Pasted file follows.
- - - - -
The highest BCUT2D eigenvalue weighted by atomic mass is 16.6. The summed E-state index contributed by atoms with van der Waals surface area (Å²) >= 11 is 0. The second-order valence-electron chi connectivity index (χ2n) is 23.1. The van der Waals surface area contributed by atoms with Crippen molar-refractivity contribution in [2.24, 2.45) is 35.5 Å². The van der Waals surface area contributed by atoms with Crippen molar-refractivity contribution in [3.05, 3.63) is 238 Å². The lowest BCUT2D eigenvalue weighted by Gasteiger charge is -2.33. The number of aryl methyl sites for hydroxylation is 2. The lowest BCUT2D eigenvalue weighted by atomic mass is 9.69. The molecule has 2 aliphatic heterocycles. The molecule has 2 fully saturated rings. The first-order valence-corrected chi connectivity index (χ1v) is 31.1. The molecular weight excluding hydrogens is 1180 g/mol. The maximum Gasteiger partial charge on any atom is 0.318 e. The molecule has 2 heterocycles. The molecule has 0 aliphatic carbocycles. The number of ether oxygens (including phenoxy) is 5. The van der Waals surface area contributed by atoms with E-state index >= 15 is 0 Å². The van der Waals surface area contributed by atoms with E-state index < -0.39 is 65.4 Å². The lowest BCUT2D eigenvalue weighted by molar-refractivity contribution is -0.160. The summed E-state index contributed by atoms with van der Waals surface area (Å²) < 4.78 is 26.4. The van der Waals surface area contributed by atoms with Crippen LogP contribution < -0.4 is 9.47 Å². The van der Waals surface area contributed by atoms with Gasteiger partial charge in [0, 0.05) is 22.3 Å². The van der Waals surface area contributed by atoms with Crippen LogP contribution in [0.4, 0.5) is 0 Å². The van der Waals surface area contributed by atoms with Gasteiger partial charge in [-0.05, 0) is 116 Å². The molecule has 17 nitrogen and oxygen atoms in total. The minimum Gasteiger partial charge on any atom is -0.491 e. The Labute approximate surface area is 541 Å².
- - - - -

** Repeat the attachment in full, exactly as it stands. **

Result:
The highest BCUT2D eigenvalue weighted by atomic mass is 16.6. The summed E-state index contributed by atoms with van der Waals surface area (Å²) >= 11 is 0. The second-order valence-electron chi connectivity index (χ2n) is 23.1. The van der Waals surface area contributed by atoms with Crippen molar-refractivity contribution in [2.24, 2.45) is 35.5 Å². The van der Waals surface area contributed by atoms with Crippen molar-refractivity contribution in [3.05, 3.63) is 238 Å². The lowest BCUT2D eigenvalue weighted by Gasteiger charge is -2.33. The number of aryl methyl sites for hydroxylation is 2. The lowest BCUT2D eigenvalue weighted by atomic mass is 9.69. The molecule has 2 aliphatic heterocycles. The molecule has 2 fully saturated rings. The first-order valence-corrected chi connectivity index (χ1v) is 31.1. The molecular weight excluding hydrogens is 1180 g/mol. The maximum Gasteiger partial charge on any atom is 0.318 e. The molecule has 2 heterocycles. The molecule has 0 aliphatic carbocycles. The number of ether oxygens (including phenoxy) is 5. The van der Waals surface area contributed by atoms with E-state index >= 15 is 0 Å². The van der Waals surface area contributed by atoms with E-state index < -0.39 is 65.4 Å². The lowest BCUT2D eigenvalue weighted by molar-refractivity contribution is -0.160. The summed E-state index contributed by atoms with van der Waals surface area (Å²) < 4.78 is 26.4. The van der Waals surface area contributed by atoms with Crippen LogP contribution < -0.4 is 9.47 Å². The van der Waals surface area contributed by atoms with Gasteiger partial charge in [0, 0.05) is 22.3 Å². The van der Waals surface area contributed by atoms with Crippen LogP contribution in [0.4, 0.5) is 0 Å². The van der Waals surface area contributed by atoms with Gasteiger partial charge in [-0.05, 0) is 116 Å². The molecule has 17 nitrogen and oxygen atoms in total. The minimum Gasteiger partial charge on any atom is -0.491 e. The Labute approximate surface area is 541 Å².